What happens when members of a partnership make careful plans for what will happen when one of the partners dies – but later, when one of them does pass away, they don’t like the outcome? A likely result is that the matter will end up in court, and one such case was recently the subject of a ruling by the California Court of Appeal (Han v. Hallberg.)

In 1975, four dentists formed a partnership to operate a dental office building. The agreement required partners to be practicing dentists.

They amended the agreement in 1989 to allow the estate of a deceased partner to retain the interest of the deceased partner, and for the partnership to continue to operate. The estate had to notify the partnership within 90 days if it wanted to retain the ownership interest.

Five years later, the partners amended the agreement, to allow one of the group – a Dr. Hallberg – to assign his partnership interest to a trust, replacing him as an individual. Hallberg agreed that the trustee of his trust would be “bound by the terms and conditions” of the partnership agreement.

In 2003 Hallberg appointed his son, Hallberg Jr., as co-trustee of his trust, and in 2009 named his son the sole trustee.

Dr. Hallberg died in 2010. If he had still been a partner, his estate would have had 90 days to notify the partnership that it wanted to retain his interest. His trust made no such notification.

After 90 days had passed, the remaining partners informed Hallberg’s son that they would “exercise their option to purchase the interest” of his father.

The son replied that the partnership interest was owned by a trust, which was still intact, and that the trust was not obligated to sell its interest to the remaining partners. Instead he wanted the property sold and the proceeds divided among all owners, including the trust.

The dentists filed suit in Los Angeles against the son as trustee, asking the court to order him to comply with the buyout terms of the partnership agreement.

The trial court held that the trust was not “a separate legal entity that continues to own a partnership interest,” and that Dr. Hallberg was actually the partner.

Despite the wording of the 1994 amendment to the partnership agreement, the trial judge decided, “in the context of the full agreement and the relationship of the partners, it would appear that the individual partners expected to have some control over which person they would be dealing with in managing the partnership.”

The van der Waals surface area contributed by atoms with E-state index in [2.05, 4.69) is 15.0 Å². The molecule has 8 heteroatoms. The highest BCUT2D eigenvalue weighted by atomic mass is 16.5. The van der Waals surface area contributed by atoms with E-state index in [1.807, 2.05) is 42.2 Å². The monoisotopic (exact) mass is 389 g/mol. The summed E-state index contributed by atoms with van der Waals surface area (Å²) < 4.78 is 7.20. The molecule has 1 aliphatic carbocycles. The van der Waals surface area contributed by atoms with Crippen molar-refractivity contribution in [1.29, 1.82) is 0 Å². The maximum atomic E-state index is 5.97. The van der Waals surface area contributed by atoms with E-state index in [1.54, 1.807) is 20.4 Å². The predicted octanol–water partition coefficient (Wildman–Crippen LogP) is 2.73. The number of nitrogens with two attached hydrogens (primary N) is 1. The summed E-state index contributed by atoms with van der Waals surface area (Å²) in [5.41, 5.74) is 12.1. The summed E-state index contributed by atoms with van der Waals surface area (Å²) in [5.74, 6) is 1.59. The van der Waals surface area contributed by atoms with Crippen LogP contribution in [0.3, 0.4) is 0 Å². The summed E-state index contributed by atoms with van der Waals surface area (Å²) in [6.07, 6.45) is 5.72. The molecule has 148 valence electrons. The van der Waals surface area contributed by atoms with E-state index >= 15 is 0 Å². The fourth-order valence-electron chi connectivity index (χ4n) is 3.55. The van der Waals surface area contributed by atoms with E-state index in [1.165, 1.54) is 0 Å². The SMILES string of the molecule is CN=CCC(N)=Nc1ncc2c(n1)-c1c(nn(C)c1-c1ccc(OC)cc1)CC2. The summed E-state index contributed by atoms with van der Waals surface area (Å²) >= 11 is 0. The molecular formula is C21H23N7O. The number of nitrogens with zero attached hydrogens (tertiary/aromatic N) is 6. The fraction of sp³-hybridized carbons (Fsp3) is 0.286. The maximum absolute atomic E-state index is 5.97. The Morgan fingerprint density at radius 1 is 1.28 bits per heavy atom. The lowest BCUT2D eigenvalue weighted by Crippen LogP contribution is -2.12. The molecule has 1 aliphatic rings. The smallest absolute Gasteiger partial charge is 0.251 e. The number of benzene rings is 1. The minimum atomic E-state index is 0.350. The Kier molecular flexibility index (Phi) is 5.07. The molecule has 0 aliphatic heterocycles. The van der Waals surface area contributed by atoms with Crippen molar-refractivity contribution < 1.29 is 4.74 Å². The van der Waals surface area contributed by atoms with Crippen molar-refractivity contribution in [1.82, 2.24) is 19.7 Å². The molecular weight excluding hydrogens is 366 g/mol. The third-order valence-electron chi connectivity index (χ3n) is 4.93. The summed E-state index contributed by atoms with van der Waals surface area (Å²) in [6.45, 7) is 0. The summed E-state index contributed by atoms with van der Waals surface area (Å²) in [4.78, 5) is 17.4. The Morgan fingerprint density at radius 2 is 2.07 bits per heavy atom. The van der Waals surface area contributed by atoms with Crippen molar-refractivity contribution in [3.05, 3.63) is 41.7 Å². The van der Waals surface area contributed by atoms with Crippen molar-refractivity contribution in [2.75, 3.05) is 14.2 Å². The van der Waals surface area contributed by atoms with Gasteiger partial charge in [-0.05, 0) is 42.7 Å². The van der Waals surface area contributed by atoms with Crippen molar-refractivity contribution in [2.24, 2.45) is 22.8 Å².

The judge ruled in favor of the other partners, whereupon Hallberg Jr. appealed.

The appellate court reversed the ruling of the trial court. “The holder of the partnership interest, for the 15 years before and at the time of Dr. Hallberg’s death, was the trustee of the Hallberg Trust – not Dr. Hallberg individually,” the justices said. “That did not change when Dr. Hallberg died,”

They acknowledged that under California law, “a trust is not a person but rather a fiduciary relationship with respect to property,” and that a trust is not an entity separate from its trustees.” For example, a trust cannot sue or be sued; instead, a trustee must act on behalf of the trust.

But, they noted, that “does not mean that a trust cannot act – as always, through its trustee – as a partner under general partnership law.” In fact, they pointed out, California law “expressly provides that a trust may associate in a partnership.”

Although one of the other dentists testified at trial that he “never contemplated that he would be partners with a non-dentist,” a court has to “presume parties understood the agreements they sign,” and that they “intended whatever the agreement objectively provides.”

The wording of the partnership agreement means that, “because Dr. Hallberg individually was not a partner when he died, his death did not require his estate to make an election to retain his interest, as that interest had long ago been assigned to the trustee of the Hallberg Trust, and did not pass to Dr. Hallberg’s estate. The Hallberg Trust, or its trustee acting as a partner by virtue of being the trustee, continues to be a partner.”

In addition to reversing the trial court’s decision, the appellate court awarded Hallberg Jr. his costs on appeal.

We are so accustomed to ignoring for income tax purposes the typical revocable living trusts commonly used in California that it is easy to think of them as being invisible for other legal purposes.

Dr. Hallberg’s partners learned a costly lesson.

By Michael C. Agran